• Users Online: 912
  • Home
  • Print this page
  • Email this page

   Table of Contents      
Year : 2009  |  Volume : 57  |  Issue : 5  |  Page : 403-404

Amalric sign and central retinal artery with lateral posterior ciliary artery occlusion

Department of Ophthalmology, Narayana Nethralaya, Bangalore, India

Date of Web Publication14-Aug-2009

Correspondence Address:
Natesh Sribhargava
Narayana Nethralaya, 121/C, Chord Road, Rajajinagar I block, Bangalore-560 010
Login to access the Email id

Source of Support: None, Conflict of Interest: None

DOI: 10.4103/0301-4738.55060

Rights and Permissions

How to cite this article:
Sribhargava N, Harsha K, Prasad S, Shetty BK. Amalric sign and central retinal artery with lateral posterior ciliary artery occlusion. Indian J Ophthalmol 2009;57:403-4

How to cite this URL:
Sribhargava N, Harsha K, Prasad S, Shetty BK. Amalric sign and central retinal artery with lateral posterior ciliary artery occlusion. Indian J Ophthalmol [serial online] 2009 [cited 2023 Nov 29];57:403-4. Available from: https://journals.lww.com/ijo/pages/default.aspx/text.asp?2009/57/5/403/55060

Dear Editor,

Amalric was the first to describe an unusual triangular pigmented disturbance in the fundi of patients with ischemic ocular disorders. [1] The same sign is described in vasculitides like polyarteritis nodosa, [2] giant cell arteritis and Wegener's granulomatosis. We present our experience of managing a patient with "Amalric sign".

A 37-year-old gentleman, a chronic smoker, presented with sudden onset of blurred vision in left eye of three days duration. Best corrected vision in right eye was 20/40 and left eye was counting fingers at half meter.

He had a relative afferent pupillary defect (RAPD) in left eye, and retinal edema with an indistinct cherry red spot. There were triangular hypopigmented subretinal lesions extending temporal to the macula [Figure 1]a, b. Fundus fluorescein angiography showed delayed arm to retina time, widened watershed zone, choroidal non-perfusion areas, delayed arteriovenous transit time and triangular hyperfluorescent areas corresponding to the hypopigmented patches which densely fluoresced in late phase [Figure 2],[Figure 3]a, b. Optical coherence tomography showed increased reflectivity and thickness of the inner retina and a corresponding decrease of reflectivity in the outer retinal layers. The retina was thin over the hypopigmented lesions [Figure 4]a, b. Investigations done were normal except for raised triglycerides 700 mg/dL (ref: 40-140), decreased high-density lipoprotein 12 mg/dL (ref: 30-60) levels and elevated serum homocysteine levels 27.47 mcmol/L (ref: 5.90-16.0). Echocardiography was normal. Carotid Doppler showed complete occlusion of left distal internal carotid artery (ICA).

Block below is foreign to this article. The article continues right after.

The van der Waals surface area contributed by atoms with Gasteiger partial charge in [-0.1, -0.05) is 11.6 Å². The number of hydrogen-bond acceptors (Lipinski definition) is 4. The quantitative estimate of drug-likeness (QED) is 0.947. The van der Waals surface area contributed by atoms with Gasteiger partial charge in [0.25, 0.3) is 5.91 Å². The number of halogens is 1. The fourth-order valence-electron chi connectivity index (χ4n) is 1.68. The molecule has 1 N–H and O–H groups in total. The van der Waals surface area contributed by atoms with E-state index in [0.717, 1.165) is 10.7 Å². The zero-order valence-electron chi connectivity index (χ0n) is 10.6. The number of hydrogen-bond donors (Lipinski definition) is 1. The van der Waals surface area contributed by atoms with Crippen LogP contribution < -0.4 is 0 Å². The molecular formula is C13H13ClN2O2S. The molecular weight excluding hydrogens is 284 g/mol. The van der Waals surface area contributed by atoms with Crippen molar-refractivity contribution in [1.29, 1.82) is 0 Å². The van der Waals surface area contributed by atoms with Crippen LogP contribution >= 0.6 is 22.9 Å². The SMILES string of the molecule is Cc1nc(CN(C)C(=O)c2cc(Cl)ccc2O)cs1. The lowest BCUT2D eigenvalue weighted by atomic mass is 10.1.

This case of central retinal artery occlusion (CRAO) with lateral posterior ciliary artery (LPCA) and distal ICA occlusion demonstrates the rare finding of triangular sign of Amalric. Amalric postulated that this disturbance was caused by choroidal infarction. [1] Hayreh produced similar lesions in rhesus monkeys by cutting the medial and LPCA. He noted that these lesions occurred at 18-24 h of PCA occlusion, were elongated, subretinal and became depigmented after two to three weeks. [3] They were located in the periphery, with bases toward the equator and apices toward the posterior pole. [4]

This is the first photographed case of the triangular sign of Amalric in CRAO and LPCA occlusion due to ICA occlusion in a smoker. The delayed arteriovenous transit time, RAPD suggest CRAO apart from the cherry red spot. The patient did not have any optic disc features of anterior ischemic optic neuropathy. The lacunae were the lack of indocyanin green (ICG) and electrophysiological tests. However, patient did not consent for the same and was lost to follow-up.

Amalric sign is a rare clinical finding that indicates choroidal ischemia and may be associated with CRAO.

  References Top

Amalric P. Acute choroidal ischaemia. Trans Ophthalmol Soc UK 1971;91:305-322.  Back to cited text no. 1
Hsu CT, Kerrison JB, Miller NR, Goldberg MF. Choroidal infarction, anterior ischemic optic neuropathy, and central retinal artery occlusion from polyarteritis nodosa. Retina 2001;21:348-51.  Back to cited text no. 2
Hayreh SS, Baines JA. Occlusion of the posterior ciliary artery II. Chorio-retinal lesions. Br J Ophthalmol 1972;56:736-53.  Back to cited text no. 3
Hayreh SS. Posterior Ciliary Artery Circulation in Health and Disease: The Weisenfeld Lecture. Invest Ophthalmol Vis Sci 2004;45:749-57.  Back to cited text no. 4


  [Figure 1], [Figure 2], [Figure 3], [Figure 4]

This article has been cited by
1 Amalric sign: An augur of ophthalmic artery occlusion
Prathibha Hande, Babi Sinha, Shivani Nayak, Srilakshmi Srinivasan, Jyothi Shetty
Indian Journal of Ophthalmology. 2017; 65(10): 1033
[Pubmed] | [DOI]
2 Hemi-central retinal artery occlusion in young adults
Rishi, P., Rishi, E., Sharma, T., Mahajan, S.
Indian Journal of Ophthalmology. 2011; 59(5): 404-405


    Similar in PUBMED
   Search Pubmed for
   Search in Google Scholar for
    Access Statistics
    Email Alert *
    Add to My List *
* Registration required (free)  

  In this article
Article Figures

 Article Access Statistics
    PDF Downloaded399    
    Comments [Add]    
    Cited by others 2    

Recommend this journal